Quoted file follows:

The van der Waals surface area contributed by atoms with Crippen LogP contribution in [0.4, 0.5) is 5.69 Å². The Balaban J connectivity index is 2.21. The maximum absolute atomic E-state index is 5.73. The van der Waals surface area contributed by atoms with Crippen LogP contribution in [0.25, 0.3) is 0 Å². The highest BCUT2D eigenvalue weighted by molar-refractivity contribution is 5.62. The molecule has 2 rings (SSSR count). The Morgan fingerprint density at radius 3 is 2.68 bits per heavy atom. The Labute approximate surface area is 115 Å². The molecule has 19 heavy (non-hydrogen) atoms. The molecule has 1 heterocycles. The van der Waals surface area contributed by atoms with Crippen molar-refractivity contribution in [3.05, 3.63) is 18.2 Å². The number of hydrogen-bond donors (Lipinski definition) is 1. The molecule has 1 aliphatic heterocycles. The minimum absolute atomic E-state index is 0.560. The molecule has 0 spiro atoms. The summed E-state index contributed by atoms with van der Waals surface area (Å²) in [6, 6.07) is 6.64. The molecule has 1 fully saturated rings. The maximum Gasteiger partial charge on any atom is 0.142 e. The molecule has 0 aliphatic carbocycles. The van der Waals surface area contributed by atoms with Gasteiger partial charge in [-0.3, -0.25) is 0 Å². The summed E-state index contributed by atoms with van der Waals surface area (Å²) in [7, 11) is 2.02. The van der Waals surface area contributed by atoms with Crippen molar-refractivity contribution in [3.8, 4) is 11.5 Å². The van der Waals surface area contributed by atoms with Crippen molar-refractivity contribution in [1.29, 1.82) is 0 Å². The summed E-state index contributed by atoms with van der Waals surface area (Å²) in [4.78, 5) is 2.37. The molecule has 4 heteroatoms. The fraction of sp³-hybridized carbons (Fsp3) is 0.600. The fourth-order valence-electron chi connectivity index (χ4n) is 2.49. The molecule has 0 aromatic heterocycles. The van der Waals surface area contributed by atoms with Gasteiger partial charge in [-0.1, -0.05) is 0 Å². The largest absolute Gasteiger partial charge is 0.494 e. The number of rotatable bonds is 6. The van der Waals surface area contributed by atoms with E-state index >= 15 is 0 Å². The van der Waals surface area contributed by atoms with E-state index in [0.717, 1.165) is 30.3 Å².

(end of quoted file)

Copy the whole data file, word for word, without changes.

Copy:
The van der Waals surface area contributed by atoms with Crippen LogP contribution in [0.4, 0.5) is 5.69 Å². The Balaban J connectivity index is 2.21. The maximum absolute atomic E-state index is 5.73. The van der Waals surface area contributed by atoms with Crippen LogP contribution in [0.25, 0.3) is 0 Å². The highest BCUT2D eigenvalue weighted by molar-refractivity contribution is 5.62. The molecule has 2 rings (SSSR count). The Morgan fingerprint density at radius 3 is 2.68 bits per heavy atom. The Labute approximate surface area is 115 Å². The molecule has 19 heavy (non-hydrogen) atoms. The molecule has 1 heterocycles. The van der Waals surface area contributed by atoms with Crippen molar-refractivity contribution in [3.05, 3.63) is 18.2 Å². The number of hydrogen-bond donors (Lipinski definition) is 1. The molecule has 1 aliphatic heterocycles. The minimum absolute atomic E-state index is 0.560. The molecule has 0 spiro atoms. The summed E-state index contributed by atoms with van der Waals surface area (Å²) in [6, 6.07) is 6.64. The molecule has 1 fully saturated rings. The maximum Gasteiger partial charge on any atom is 0.142 e. The molecule has 0 aliphatic carbocycles. The van der Waals surface area contributed by atoms with Gasteiger partial charge in [-0.3, -0.25) is 0 Å². The summed E-state index contributed by atoms with van der Waals surface area (Å²) in [7, 11) is 2.02. The van der Waals surface area contributed by atoms with Crippen molar-refractivity contribution in [3.8, 4) is 11.5 Å². The van der Waals surface area contributed by atoms with Crippen molar-refractivity contribution in [1.29, 1.82) is 0 Å². The summed E-state index contributed by atoms with van der Waals surface area (Å²) in [4.78, 5) is 2.37. The molecule has 4 heteroatoms. The fraction of sp³-hybridized carbons (Fsp3) is 0.600. The fourth-order valence-electron chi connectivity index (χ4n) is 2.49. The molecule has 0 aromatic heterocycles. The van der Waals surface area contributed by atoms with Gasteiger partial charge in [-0.1, -0.05) is 0 Å². The largest absolute Gasteiger partial charge is 0.494 e. The number of rotatable bonds is 6. The van der Waals surface area contributed by atoms with E-state index >= 15 is 0 Å². The van der Waals surface area contributed by atoms with E-state index in [0.717, 1.165) is 30.3 Å².